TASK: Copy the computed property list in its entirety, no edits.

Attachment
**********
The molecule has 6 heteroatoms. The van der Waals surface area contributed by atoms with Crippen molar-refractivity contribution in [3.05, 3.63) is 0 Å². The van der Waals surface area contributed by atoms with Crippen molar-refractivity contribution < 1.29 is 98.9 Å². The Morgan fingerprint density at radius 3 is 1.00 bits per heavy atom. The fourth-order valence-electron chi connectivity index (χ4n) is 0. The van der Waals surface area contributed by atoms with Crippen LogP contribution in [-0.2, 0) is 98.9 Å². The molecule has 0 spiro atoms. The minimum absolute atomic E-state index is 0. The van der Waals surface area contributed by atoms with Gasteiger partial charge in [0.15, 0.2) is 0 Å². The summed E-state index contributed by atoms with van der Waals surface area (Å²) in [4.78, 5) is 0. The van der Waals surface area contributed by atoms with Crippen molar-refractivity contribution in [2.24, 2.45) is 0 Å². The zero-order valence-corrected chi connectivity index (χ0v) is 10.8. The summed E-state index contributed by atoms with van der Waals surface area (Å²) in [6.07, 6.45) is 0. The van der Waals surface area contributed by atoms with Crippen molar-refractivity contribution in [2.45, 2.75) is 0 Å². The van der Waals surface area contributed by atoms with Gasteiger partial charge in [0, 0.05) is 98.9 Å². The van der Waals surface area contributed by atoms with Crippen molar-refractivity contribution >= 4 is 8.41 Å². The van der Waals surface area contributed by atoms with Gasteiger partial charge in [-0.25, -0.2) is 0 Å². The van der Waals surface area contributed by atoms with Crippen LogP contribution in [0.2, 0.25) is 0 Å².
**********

The molecule has 6 heteroatoms. The van der Waals surface area contributed by atoms with Crippen molar-refractivity contribution in [3.05, 3.63) is 0 Å². The van der Waals surface area contributed by atoms with Crippen molar-refractivity contribution < 1.29 is 98.9 Å². The Morgan fingerprint density at radius 3 is 1.00 bits per heavy atom. The fourth-order valence-electron chi connectivity index (χ4n) is 0. The van der Waals surface area contributed by atoms with Crippen LogP contribution in [-0.2, 0) is 98.9 Å². The molecule has 0 spiro atoms. The minimum absolute atomic E-state index is 0. The van der Waals surface area contributed by atoms with Gasteiger partial charge in [0.15, 0.2) is 0 Å². The summed E-state index contributed by atoms with van der Waals surface area (Å²) in [4.78, 5) is 0. The van der Waals surface area contributed by atoms with Crippen molar-refractivity contribution in [2.24, 2.45) is 0 Å². The zero-order valence-corrected chi connectivity index (χ0v) is 10.8. The summed E-state index contributed by atoms with van der Waals surface area (Å²) in [6.07, 6.45) is 0. The van der Waals surface area contributed by atoms with Crippen molar-refractivity contribution in [2.45, 2.75) is 0 Å². The van der Waals surface area contributed by atoms with Gasteiger partial charge in [0, 0.05) is 98.9 Å². The van der Waals surface area contributed by atoms with Crippen molar-refractivity contribution >= 4 is 8.41 Å². The van der Waals surface area contributed by atoms with Gasteiger partial charge in [-0.25, -0.2) is 0 Å². The van der Waals surface area contributed by atoms with Crippen LogP contribution in [0.2, 0.25) is 0 Å².